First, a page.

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Tuesday, February 16, 2010

Philadelphia Airport's $45M Expansion Opens Today

Philadelphia Inquirer

A $45 million expansion to Terminal E at Philadelphia International Airport, where Southwest Airlines Co. has its gates, opens to passengers today.

Mayor Nutter will be on hand, as will officials from the airport and Southwest Airlines, for a ribbon cutting and dedication in a central rotunda of the terminal.

The improvements are part of a $300 million makeover to Terminals D and E that began several years ago, after the arrival of Southwest, the nation's largest low-fare carrier.

Southwest invigorated travel when it came here in May 2004, reducing fares on routes where it competed, particularly with US Airways Group Inc., the region's dominant airline.

With the growth of Southwest, which began with 14 flights to six cities and now operates 54 nonstops a day to 18 destinations - and more flights by discount carrier AirTran Airways - there was a pressing need to renovate Terminals D and E, airport officials said.

A fan-shaped extension at the end of Concourse E adds seven gates for aircraft, a 500-seat passenger waiting area, a mini food court with new concessions, and a 350-foot curved-glass wall.

The improvements do for Southwest, AirTran, United, Delta, Continental and Air Canada - all of which fly out of D and E - what a $139 million makeover to Terminals B and C did in 1998 for US Airways.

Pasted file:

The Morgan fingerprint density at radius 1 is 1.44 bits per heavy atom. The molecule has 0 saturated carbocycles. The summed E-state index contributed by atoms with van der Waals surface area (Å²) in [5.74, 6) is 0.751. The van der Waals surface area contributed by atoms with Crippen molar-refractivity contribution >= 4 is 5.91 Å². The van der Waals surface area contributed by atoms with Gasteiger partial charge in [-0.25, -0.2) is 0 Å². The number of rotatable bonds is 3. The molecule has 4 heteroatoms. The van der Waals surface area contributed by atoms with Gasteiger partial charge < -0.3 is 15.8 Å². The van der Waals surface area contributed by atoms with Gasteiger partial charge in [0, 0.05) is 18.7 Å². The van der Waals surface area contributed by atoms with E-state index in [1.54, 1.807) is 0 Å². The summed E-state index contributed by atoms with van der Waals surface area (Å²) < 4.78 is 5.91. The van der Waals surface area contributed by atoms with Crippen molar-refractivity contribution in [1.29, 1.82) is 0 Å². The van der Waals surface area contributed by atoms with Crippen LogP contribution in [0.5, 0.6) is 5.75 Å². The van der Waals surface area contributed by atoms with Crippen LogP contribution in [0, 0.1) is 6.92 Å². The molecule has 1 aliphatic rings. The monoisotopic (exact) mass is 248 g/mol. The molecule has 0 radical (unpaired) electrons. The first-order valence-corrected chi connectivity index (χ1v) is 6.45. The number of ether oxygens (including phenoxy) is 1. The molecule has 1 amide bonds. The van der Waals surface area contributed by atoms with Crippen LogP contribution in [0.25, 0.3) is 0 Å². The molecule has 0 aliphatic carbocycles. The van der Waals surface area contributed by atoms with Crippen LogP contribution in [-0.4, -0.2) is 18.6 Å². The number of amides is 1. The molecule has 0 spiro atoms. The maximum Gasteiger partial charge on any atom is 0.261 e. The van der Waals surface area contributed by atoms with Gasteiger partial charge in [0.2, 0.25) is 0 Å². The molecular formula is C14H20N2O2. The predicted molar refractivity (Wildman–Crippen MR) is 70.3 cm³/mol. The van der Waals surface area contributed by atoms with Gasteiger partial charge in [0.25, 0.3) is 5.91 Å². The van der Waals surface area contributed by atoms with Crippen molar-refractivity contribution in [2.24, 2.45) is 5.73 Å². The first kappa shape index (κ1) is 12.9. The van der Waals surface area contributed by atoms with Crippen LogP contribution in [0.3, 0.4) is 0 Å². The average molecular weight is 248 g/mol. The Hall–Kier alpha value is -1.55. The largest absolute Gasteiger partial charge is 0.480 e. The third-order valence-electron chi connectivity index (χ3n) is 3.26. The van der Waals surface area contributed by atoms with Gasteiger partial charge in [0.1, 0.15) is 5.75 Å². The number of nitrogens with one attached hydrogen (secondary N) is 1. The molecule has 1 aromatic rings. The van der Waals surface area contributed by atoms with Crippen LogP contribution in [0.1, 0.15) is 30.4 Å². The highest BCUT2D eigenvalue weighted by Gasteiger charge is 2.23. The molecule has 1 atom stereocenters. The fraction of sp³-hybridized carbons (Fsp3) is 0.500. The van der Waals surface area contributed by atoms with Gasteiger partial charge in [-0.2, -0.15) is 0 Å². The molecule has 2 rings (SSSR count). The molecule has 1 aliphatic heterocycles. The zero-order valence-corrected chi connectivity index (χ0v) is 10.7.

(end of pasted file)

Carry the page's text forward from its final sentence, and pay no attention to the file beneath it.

About a fourth of Philadelphia passengers depart and arrive in D and E.

Southwest, Philadelphia's second busiest carrier, acted as general contractor for the Terminal E face-lift, the latest phase of a multistage project.

It is the airport's largest construction project since the International Terminal opened in 2003.

In December 2008, a 204,000-square-foot "connector" building opened - wedged between Terminals D and E - with a 14-lane passenger security checkpoint, a mall with 10 shops, and a view of the airfield. (Previously there were four security lanes in D and four in E.)

This Friday, a new D-E baggage-claim building with nine carousels is scheduled to open and connect the existing bag-claim areas for Terminals D and E.

In May, an automated bag sorting system with high-technology explosives-detection machines that screen bags at a rate of 750 an hour will be completed on a floor below the D-E passenger screening. After testing, the system should be ready for use in the fall.

By the end of 2010, passenger ticket counters will be replaced in Terminals D and E, to include 23 additional counters and new escalators and stairs.

These changes mean passengers can now walk from Terminal A - where international flights come and go - all the way to Terminal E without having to go through security screening more than once.

The $300 million tab for the entire project will be paid by airport revenue bonds funded by the airlines, federal grants, and passenger facility charges, which are fees of up to $4.50 imposed on departing passengers to use on Federal Aviation Administration approved projects.

Looking to the future, the airport wants to revamp Terminal F, where nearly 400 commuter and regional jet flights depart daily. That $100 million project would link Terminal F to E so passengers would be able to walk from A to F - the full length of the airport - after going through security only once.

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